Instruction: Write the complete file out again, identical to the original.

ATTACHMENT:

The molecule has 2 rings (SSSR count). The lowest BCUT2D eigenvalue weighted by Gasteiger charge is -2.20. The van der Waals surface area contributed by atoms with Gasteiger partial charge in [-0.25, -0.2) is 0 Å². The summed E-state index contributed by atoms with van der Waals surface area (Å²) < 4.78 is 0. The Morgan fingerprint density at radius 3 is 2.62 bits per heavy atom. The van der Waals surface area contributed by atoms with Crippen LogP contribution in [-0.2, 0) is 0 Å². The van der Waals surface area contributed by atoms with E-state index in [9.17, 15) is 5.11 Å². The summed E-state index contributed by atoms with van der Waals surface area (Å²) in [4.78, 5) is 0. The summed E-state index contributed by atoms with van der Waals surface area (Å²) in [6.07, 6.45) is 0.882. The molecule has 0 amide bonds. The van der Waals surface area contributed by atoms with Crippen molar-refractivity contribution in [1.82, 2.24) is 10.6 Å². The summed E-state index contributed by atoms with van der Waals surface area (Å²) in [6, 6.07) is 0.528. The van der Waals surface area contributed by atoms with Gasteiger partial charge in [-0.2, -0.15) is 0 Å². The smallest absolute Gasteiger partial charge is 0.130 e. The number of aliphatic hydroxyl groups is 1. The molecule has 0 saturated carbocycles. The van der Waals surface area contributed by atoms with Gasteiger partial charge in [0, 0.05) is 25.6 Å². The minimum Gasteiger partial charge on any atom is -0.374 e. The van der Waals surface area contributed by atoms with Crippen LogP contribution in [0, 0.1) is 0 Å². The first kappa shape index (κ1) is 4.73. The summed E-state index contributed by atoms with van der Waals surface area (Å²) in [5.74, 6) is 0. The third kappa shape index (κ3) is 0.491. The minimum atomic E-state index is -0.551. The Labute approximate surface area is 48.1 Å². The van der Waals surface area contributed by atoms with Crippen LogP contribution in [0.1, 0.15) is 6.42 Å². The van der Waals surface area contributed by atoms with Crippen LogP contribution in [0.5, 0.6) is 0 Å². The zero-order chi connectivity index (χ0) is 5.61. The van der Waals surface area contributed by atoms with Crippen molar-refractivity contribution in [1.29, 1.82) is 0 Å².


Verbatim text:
The molecule has 2 rings (SSSR count). The lowest BCUT2D eigenvalue weighted by Gasteiger charge is -2.20. The van der Waals surface area contributed by atoms with Gasteiger partial charge in [-0.25, -0.2) is 0 Å². The summed E-state index contributed by atoms with van der Waals surface area (Å²) < 4.78 is 0. The Morgan fingerprint density at radius 3 is 2.62 bits per heavy atom. The van der Waals surface area contributed by atoms with Crippen LogP contribution in [-0.2, 0) is 0 Å². The van der Waals surface area contributed by atoms with E-state index in [9.17, 15) is 5.11 Å². The summed E-state index contributed by atoms with van der Waals surface area (Å²) in [4.78, 5) is 0. The summed E-state index contributed by atoms with van der Waals surface area (Å²) in [6.07, 6.45) is 0.882. The molecule has 0 amide bonds. The van der Waals surface area contributed by atoms with Crippen molar-refractivity contribution in [1.82, 2.24) is 10.6 Å². The summed E-state index contributed by atoms with van der Waals surface area (Å²) in [6, 6.07) is 0.528. The van der Waals surface area contributed by atoms with Gasteiger partial charge in [-0.2, -0.15) is 0 Å². The smallest absolute Gasteiger partial charge is 0.130 e. The number of aliphatic hydroxyl groups is 1. The molecule has 0 saturated carbocycles. The van der Waals surface area contributed by atoms with Gasteiger partial charge in [0, 0.05) is 25.6 Å². The minimum Gasteiger partial charge on any atom is -0.374 e. The van der Waals surface area contributed by atoms with Crippen LogP contribution in [0, 0.1) is 0 Å². The first kappa shape index (κ1) is 4.73. The summed E-state index contributed by atoms with van der Waals surface area (Å²) in [5.74, 6) is 0. The third kappa shape index (κ3) is 0.491. The minimum atomic E-state index is -0.551. The Labute approximate surface area is 48.1 Å². The van der Waals surface area contributed by atoms with Crippen LogP contribution in [0.1, 0.15) is 6.42 Å². The van der Waals surface area contributed by atoms with Crippen LogP contribution in [0.5, 0.6) is 0 Å². The zero-order chi connectivity index (χ0) is 5.61. The van der Waals surface area contributed by atoms with Crippen molar-refractivity contribution in [1.29, 1.82) is 0 Å².